Nutritional Therapies for Traumatic Brain Injury
A change in diet might alleviate some of the long term symptoms of TBI.
Posted Dec 22, 2017
You have just experienced a traumatic injury to your head; a series of changes are about to occur in your brain that will have short and long term negative consequences. You just joined the ranks of 1.7 million other people living in the U.S. who experience a traumatic brain injury (TBI) every year. TBI is an alteration of brain function caused by external forces leading to loss of consciousness, temporary memory loss and alterations in mental state at the time of the injury.
A study by the Mayo Clinic found that one-third of patients’ brains showing pathology and evidence of chronic degenerative diseases had participated in contact sports. The popular press has carried numerous stories about retired players of the National Football League who have a threefold increase in their risk of developing depression as well as a variety of worsening cognitive impairments. Indeed, all athletes, especially young adults, exposed to repetitive concussions are at increased risk of developing cognitive deficits.
In the hours, days and weeks following initial accident a series of secondary biochemical changes develop that lead to a progressive degeneration within vulnerable brain regions. Many of these changes are also commonly seen associated with advanced normal aging and are thus rather well studied. One of the initial changes involves a dysfunction of the mitochondria inside of the neurons of the brain. Mitochondrial are responsible for energy production and are critical to the survival of neurons, which use a lot of energy. The injury to the mitochondria leads to a condition called oxidative stress where individual atoms of oxygen that we inhale become very toxic to the brain. Next, the oxidative stress induces brain inflammation which leads to an assortment of degenerative diseases, particularly during the years following the TBI event. These three critical events following the TBI, i.e. loss of normal energy production, oxidative stress and long term brain inflammation, underlies the development of seizures, sleep disruption, fatigue, depression, impulsivity, irritability and cognitive decline. Although no effective treatments are available to alleviate these biochemical events in the brain, research has advanced sufficiently to understand how specific chemicals in the diet can target the negative effects of oxidative stress and inflammation.
A series of recent studies (Nutritional Neuroscience 2018, 21:79), conducted primarily using animal models, have discovered that adding certain vitamins and minerals to the diet might alleviate some of the long term consequences of TBI. I would never recommend taking mega-doses of any supplement, thus I have listed the dietary sources of these nutrients. It is always most effective, and considerably cheaper, to obtain nutrients via their natural sources. Supplementation with Vitamins B3 (found in white meat from turkey, chicken and tuna), D (most dairy products, fatty fish such as salmon, tuna, and mackerel) & E (nuts and seeds, spinach, sweet potatoes) improved cognitive function following repetitive concussive brain injury.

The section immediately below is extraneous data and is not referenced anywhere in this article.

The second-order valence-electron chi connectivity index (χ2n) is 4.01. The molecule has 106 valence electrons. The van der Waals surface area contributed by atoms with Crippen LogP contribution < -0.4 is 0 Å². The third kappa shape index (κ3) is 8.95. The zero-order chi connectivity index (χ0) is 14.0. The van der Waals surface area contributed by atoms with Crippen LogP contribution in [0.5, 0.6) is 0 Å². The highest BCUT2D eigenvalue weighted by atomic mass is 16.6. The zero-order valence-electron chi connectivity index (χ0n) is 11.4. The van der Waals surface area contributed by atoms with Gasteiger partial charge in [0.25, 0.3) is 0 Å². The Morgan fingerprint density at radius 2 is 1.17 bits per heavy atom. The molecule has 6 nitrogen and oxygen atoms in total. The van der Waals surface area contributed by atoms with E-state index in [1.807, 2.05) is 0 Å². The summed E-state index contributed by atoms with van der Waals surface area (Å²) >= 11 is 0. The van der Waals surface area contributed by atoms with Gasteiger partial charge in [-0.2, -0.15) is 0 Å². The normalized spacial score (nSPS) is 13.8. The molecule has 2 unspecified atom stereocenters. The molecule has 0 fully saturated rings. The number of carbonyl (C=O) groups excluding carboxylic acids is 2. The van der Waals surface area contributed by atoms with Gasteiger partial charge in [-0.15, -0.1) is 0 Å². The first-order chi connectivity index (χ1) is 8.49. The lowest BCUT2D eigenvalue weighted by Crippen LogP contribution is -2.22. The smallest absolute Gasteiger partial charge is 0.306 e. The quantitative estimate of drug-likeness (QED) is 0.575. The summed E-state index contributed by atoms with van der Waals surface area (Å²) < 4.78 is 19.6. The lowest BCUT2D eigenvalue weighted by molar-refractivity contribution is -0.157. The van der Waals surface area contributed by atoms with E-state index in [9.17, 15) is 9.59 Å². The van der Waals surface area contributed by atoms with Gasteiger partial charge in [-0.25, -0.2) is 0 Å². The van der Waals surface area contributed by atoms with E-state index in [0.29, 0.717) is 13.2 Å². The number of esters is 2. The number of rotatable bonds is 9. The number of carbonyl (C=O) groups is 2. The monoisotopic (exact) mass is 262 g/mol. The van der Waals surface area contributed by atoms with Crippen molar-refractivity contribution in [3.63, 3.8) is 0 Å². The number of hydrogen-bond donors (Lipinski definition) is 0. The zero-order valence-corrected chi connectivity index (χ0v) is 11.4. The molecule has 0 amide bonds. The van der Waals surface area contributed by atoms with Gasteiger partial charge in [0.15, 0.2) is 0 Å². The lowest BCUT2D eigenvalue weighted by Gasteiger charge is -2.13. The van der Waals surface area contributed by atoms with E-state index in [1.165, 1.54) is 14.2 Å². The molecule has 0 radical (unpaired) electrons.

Magnesium and zinc are both depleted following TBI. Zinc supplementation for four weeks reduced inflammation and neuronal cell death and decreased the symptoms of depression and anxiety in rats following TBI. Both zing and magnesium can be obtained by eating nuts, seeds, tofu, wheat germ and chocolate. The omega-3 fatty acids DHA and α-linolenic acid were also shown to be neuroprotective in animal studies whether taken prior to, or after, the injury. Thus, people who participate in contact sports might want to add these fats to their regular diet. However, don’t waste your money on α-linolenic acid or DHA supplements; adequate amounts are easily obtained via a diet containing fatty fish, flaxseeds, canola oil, soybeans, pumpkin seeds, tofu and walnuts.
Sulforaphane was shown to improve blood–brain barrier integrity, reduce cerebral edema and improve cognition in a rodent model of TBI. Sulforaphane can be obtained via a diet containing brussels sprouts, broccoli, cabbage, cauliflower, kale, broccoli sprouts, turnips and radish. Finally, enzogenol improved cognition when administered to TBI patients in a randomized, controlled study. Enzogenol is a water extract of the bark from Pinus radiate that contains high levels of proanthocyanidins. Once again, do not waste your money, proanthocyanidins are easily obtained by consuming grapes (seeds and skins), apples, unsweetened baking chocolate, red wines, blueberries, cranberries, bilberries, black currants, hazelnuts, pecans and pistachios.
Interventional studies with natural anti-oxidants and anti-inflammatories via the diet are becoming attractive options for patients with TBI. Unfortunately, very few clinical trials to treat this neurological condition have been performed. Finally, because I have written so often about this topic in other blogs, I must also recommend a daily puff of marijuana which will reduce the consequences of oxidative stress and brain inflammation following TBI.